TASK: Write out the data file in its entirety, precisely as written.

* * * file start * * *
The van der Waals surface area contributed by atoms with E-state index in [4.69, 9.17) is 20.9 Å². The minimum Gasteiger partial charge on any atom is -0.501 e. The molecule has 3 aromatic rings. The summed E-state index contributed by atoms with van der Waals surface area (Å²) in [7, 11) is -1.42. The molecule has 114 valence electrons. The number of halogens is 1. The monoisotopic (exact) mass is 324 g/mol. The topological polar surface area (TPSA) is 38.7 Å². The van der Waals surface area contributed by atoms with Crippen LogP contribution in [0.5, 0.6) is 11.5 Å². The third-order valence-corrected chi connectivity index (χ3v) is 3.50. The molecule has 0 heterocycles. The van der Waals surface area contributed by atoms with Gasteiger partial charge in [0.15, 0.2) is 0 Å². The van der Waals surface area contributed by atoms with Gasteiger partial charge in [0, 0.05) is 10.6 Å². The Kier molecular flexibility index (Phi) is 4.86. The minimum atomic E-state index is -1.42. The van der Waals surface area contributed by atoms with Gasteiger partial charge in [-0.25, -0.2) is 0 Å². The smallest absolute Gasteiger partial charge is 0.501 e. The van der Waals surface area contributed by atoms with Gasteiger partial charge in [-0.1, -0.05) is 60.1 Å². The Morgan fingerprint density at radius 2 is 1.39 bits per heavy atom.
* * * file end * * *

The van der Waals surface area contributed by atoms with E-state index in [4.69, 9.17) is 20.9 Å². The minimum Gasteiger partial charge on any atom is -0.501 e. The molecule has 3 aromatic rings. The summed E-state index contributed by atoms with van der Waals surface area (Å²) in [7, 11) is -1.42. The molecule has 114 valence electrons. The number of halogens is 1. The monoisotopic (exact) mass is 324 g/mol. The topological polar surface area (TPSA) is 38.7 Å². The van der Waals surface area contributed by atoms with Crippen LogP contribution in [0.5, 0.6) is 11.5 Å². The third-order valence-corrected chi connectivity index (χ3v) is 3.50. The molecule has 0 heterocycles. The van der Waals surface area contributed by atoms with Gasteiger partial charge in [0.15, 0.2) is 0 Å². The van der Waals surface area contributed by atoms with Gasteiger partial charge in [0, 0.05) is 10.6 Å². The Kier molecular flexibility index (Phi) is 4.86. The minimum atomic E-state index is -1.42. The van der Waals surface area contributed by atoms with Gasteiger partial charge in [-0.25, -0.2) is 0 Å². The smallest absolute Gasteiger partial charge is 0.501 e. The van der Waals surface area contributed by atoms with Gasteiger partial charge in [-0.1, -0.05) is 60.1 Å². The Morgan fingerprint density at radius 2 is 1.39 bits per heavy atom.